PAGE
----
As the Senate faces a rapidly-approaching end to the current congressional session, many Democrats - as well as a number of top Pentagon officials - are pushing for quick action on the repeal of the military's "Don't Ask, Don't Tell" policy, which prohibits openly gay Americans from serving in the armed forces.
On Sunday, Defense Secretary Robert Gates announced he would be moving up the release of a long-awaited report detailing the possible ramifications of repeal, in order to allow the Senate sufficient time to hold hearings based on its findings before voting on the issue.
A handful of moderate senators have said the report, which will now be released on Nov. 30, 2010 instead of Dec. 1, 2010, will likely influence their decisions regarding the elimination of "Don't Ask, Don't Tell."
Michigan Senator Carl Levin said in a statement today that he thought the hearings would be a "boost to the goal" of repeal, adding that "passage of the Defense Authorization Act is essential to our troops and their families and to our national defense."
Joint Chiefs of Staff Chairman Adm. Mike Mullen also made a push for eliminating the measure during a recent CNN interview, during which he emphasized that the head of the U.S. Marine Corps, Commandant Gen. James Amos, would implement the repeal "no question," despite his personal opposition to eliminating "Don't Ask, Don't Tell" at the moment.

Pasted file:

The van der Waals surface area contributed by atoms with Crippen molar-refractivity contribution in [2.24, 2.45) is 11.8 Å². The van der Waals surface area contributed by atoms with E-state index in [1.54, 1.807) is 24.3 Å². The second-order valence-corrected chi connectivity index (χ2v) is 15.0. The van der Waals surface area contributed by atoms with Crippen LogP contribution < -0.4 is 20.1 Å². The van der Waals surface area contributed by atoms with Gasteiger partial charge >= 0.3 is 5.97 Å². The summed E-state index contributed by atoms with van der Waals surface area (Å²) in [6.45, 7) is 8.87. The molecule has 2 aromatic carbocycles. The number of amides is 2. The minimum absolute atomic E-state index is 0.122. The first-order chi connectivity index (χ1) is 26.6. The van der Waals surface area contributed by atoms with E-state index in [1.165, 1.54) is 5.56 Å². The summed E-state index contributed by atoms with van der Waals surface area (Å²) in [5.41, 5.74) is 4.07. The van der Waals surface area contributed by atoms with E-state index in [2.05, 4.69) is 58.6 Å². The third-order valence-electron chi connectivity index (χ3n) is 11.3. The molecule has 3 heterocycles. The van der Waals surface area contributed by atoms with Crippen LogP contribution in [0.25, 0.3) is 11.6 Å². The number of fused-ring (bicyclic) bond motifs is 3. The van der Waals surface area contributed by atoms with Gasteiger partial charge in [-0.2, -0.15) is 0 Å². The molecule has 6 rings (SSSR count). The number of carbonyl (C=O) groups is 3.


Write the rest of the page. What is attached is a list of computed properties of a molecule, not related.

"He basically said that if this law changes, we are going to implement it, and we are going to implement it better than anybody else," Mullen said of Amos' position on the matter.
Levin, the chairman of the Senate Armed Services Committee, has faced increasing pressure to include a repeal of "Don't Ask, Don't Tell" in this year's Defense Authorization bill, major annual policy legislation that provides for a number of military-oriented provisions, including salary increases, medical benefits, and construction projects.
But some worry attaching the repeal could prevent the bill from passing through the Senate before the end of the year - which would mark the first such legislative failure in nearly 50 years.
"The Senate has passed a defense bill for 48 consecutive years. We should not fail to meet that responsibility now, especially while our nation is at war," Sens. Joe Lieberman (I-Conn.), Mark Udall (D-Colo.) and Kirsten Gillibrand (D-N.Y.) wrote in a joint statement earlier this month. "We must also act to put an end to the 'don't ask, don't tell' policy that not only discriminates against but also dishonors the service of gay and lesbian service members."
Lucy Madison is a political reporter for CBSNews.com. You can read more of her posts here. Follow Hotsheet on Facebook and Twitter.
The House version of the Defense Authorization bill, which has already been passed, also includes language repealing the "Don't Ask, Don't Tell" policy.